Possible Solution to Ammo Availability
This is a long one, even by my standards. Sorry. But it might be worth a read.
Current ammunition availability crisis prevents many shooters from getting the ammunition they need for practice. Scalpers employ buyers to stand in lines at retail outlets to buy up stock before most ordinary customers can get access. The buyers then deliver the ammo to a scalper for a fee. The scalper sells this ammo for an outrageous profit. Desperation on the part of the ordinary customers causes some (many?) of them to pay the scalpers outrageous prices.
Whining about the scalpers won't fix anything. Whining about the desperate buyers who pay the crazy prices won't fix anything either.
The cure to this issue is to eliminate the desperation that creates the market for outrageously priced ammunition in the first place.
If each retailer maintained a waiting list for each caliber of ammunition, customers could put their name and contact information on the waiting list. When that caliber ammunition becomes available at the retail outlet, the top name on the list is called (emailed, texted, smoke signaled...) and he can come get his ammunition. Several ground rules are probably appropriate:
1. No one can have their name appear more than once on any waiting list.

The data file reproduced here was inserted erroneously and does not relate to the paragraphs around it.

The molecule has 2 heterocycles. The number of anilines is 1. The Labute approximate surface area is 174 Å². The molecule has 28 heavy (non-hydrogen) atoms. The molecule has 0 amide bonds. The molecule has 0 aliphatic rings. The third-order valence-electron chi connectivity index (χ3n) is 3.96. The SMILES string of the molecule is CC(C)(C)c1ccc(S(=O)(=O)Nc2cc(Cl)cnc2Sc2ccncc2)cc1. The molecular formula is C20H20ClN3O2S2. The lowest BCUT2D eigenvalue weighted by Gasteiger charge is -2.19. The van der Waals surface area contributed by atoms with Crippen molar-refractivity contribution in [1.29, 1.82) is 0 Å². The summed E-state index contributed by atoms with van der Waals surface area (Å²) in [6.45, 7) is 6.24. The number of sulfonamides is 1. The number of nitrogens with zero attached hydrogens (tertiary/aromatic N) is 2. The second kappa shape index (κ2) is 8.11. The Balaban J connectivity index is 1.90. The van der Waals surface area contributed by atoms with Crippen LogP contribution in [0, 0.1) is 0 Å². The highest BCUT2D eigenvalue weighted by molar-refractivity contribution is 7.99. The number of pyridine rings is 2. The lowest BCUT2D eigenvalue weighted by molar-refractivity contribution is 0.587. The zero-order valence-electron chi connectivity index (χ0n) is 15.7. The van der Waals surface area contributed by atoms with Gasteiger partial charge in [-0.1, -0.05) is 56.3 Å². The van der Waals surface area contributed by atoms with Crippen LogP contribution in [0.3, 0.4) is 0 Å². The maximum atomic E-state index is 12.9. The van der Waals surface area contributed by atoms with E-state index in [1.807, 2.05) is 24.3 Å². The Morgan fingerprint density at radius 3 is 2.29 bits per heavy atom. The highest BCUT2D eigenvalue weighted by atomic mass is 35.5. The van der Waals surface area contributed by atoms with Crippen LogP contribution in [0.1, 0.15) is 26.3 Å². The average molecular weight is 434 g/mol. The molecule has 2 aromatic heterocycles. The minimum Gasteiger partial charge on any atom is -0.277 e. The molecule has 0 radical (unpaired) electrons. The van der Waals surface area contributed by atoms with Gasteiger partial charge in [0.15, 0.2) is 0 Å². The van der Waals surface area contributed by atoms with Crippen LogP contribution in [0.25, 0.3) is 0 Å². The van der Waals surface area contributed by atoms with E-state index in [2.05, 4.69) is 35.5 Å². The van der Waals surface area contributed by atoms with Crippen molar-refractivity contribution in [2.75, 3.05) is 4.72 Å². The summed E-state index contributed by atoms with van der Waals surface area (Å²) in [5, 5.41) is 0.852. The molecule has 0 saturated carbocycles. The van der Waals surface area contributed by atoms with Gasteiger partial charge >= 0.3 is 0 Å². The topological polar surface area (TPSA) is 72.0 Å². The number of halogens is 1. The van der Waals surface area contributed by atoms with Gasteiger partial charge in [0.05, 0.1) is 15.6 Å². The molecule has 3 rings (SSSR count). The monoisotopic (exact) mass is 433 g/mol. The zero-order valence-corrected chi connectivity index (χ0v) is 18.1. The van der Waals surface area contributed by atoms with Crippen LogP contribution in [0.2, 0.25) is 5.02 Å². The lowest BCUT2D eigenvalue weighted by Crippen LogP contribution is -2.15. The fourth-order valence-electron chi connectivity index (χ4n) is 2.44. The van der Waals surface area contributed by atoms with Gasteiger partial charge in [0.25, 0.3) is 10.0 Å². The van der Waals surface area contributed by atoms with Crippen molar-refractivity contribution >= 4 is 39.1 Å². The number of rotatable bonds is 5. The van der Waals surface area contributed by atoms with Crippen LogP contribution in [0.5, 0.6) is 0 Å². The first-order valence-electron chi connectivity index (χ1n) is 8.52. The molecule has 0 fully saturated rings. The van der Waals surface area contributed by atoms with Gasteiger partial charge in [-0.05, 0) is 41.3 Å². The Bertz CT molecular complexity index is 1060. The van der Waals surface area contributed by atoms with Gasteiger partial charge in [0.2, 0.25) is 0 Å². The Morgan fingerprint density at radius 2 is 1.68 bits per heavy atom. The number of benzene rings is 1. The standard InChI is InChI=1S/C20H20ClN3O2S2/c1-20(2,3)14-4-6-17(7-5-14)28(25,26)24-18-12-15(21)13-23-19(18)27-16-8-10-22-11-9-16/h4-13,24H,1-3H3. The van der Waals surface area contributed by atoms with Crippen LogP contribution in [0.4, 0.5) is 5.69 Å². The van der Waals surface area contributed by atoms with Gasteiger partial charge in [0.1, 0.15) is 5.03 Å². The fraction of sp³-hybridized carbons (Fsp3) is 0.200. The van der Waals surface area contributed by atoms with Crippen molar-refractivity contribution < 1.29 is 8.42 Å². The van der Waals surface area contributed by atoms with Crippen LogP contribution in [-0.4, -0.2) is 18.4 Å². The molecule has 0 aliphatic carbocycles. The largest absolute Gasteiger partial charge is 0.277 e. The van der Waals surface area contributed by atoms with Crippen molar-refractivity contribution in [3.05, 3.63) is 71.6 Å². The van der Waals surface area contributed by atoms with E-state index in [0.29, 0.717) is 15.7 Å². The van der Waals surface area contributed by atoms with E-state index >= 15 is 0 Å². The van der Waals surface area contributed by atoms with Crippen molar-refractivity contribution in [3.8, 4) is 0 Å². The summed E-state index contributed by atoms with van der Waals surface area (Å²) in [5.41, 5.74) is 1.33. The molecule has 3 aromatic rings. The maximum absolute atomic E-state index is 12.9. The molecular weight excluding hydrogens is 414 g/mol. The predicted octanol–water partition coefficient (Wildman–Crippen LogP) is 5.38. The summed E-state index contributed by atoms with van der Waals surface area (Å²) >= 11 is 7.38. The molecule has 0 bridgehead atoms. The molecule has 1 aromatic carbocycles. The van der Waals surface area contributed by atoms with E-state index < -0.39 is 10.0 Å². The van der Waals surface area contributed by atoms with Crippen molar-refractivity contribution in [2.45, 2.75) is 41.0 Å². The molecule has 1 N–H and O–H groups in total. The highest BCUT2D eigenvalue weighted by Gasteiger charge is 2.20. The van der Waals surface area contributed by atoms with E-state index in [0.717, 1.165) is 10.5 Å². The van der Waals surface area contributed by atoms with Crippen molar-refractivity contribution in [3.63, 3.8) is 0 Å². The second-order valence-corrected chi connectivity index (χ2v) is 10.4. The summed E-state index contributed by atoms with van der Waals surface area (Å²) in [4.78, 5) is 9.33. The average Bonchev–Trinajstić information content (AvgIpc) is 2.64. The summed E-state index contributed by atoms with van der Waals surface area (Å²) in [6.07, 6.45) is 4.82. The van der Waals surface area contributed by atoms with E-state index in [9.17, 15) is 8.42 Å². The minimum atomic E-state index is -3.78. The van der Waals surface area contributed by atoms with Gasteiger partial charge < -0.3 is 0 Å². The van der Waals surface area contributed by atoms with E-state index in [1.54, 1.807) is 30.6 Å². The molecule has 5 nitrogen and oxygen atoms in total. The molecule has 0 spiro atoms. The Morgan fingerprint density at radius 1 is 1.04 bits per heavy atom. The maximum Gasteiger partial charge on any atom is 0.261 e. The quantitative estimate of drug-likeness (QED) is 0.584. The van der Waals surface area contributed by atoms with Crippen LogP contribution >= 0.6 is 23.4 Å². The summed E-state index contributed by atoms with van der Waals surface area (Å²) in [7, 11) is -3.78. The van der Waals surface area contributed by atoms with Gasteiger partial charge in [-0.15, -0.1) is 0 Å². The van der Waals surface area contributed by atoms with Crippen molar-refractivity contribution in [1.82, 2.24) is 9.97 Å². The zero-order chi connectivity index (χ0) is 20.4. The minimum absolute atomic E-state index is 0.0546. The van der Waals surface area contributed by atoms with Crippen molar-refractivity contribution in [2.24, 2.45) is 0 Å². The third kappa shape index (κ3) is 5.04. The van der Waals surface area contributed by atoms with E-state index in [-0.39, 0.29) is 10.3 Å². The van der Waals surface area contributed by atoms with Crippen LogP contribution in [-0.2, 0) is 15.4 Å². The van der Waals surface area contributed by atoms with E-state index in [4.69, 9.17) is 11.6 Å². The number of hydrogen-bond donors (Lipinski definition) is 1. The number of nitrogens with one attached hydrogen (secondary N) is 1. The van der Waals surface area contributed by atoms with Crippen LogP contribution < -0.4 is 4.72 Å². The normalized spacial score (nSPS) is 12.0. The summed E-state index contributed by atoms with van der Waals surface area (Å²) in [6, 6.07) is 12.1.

2. Limit on number of waiting lists that name can appear on simultaneously, perhaps limit to 3 calibers at a time.
3. Limit on number of boxes of ammunition per purchase.
4. Customer must show picture ID to get on list and same picture ID to pick up ammo.
5. Customer must pick up ammo within 24-48 hours of being advised of availability.
6. If a customer fails to pick up ammo, his name is put at the end of the list and the next name is called.
Rule 1 ensures that after a buyer gets some ammunition of a certain caliber, all the other customers for that caliber must have a chance to get theirs before he is again allowed to get that caliber. The immediate consequence of this is that all the other customers now have access to ammunition, which reduces their desperation. It may take a few weeks or a month for them to get some ammunition, but they know that they will get some.
Rule 2 ensures that the buyer canít get lots of different ammunition at one time for the scalper. It also limits the rate at which an individual can get ammunition at a given store. This reduces the supply of ammunition to the scalper.
Rule 3 maximizes the number of customers who can receive some ammunition within any given week. This reduces the general market sense of desperation.
Rule 4 ensures that the scalperís buyers canít just keep coming back to the store every few hours to get on the list again under false names.
Rule 5 ensures that the retailer will not be stuck holding product that he would be able to sell quickly. The current crop of desperate buyers won't be likely to miss their chance when called either.
Rule 6 allows a customer who canít make it for some reason to be able to stay on the list without having to return to the store.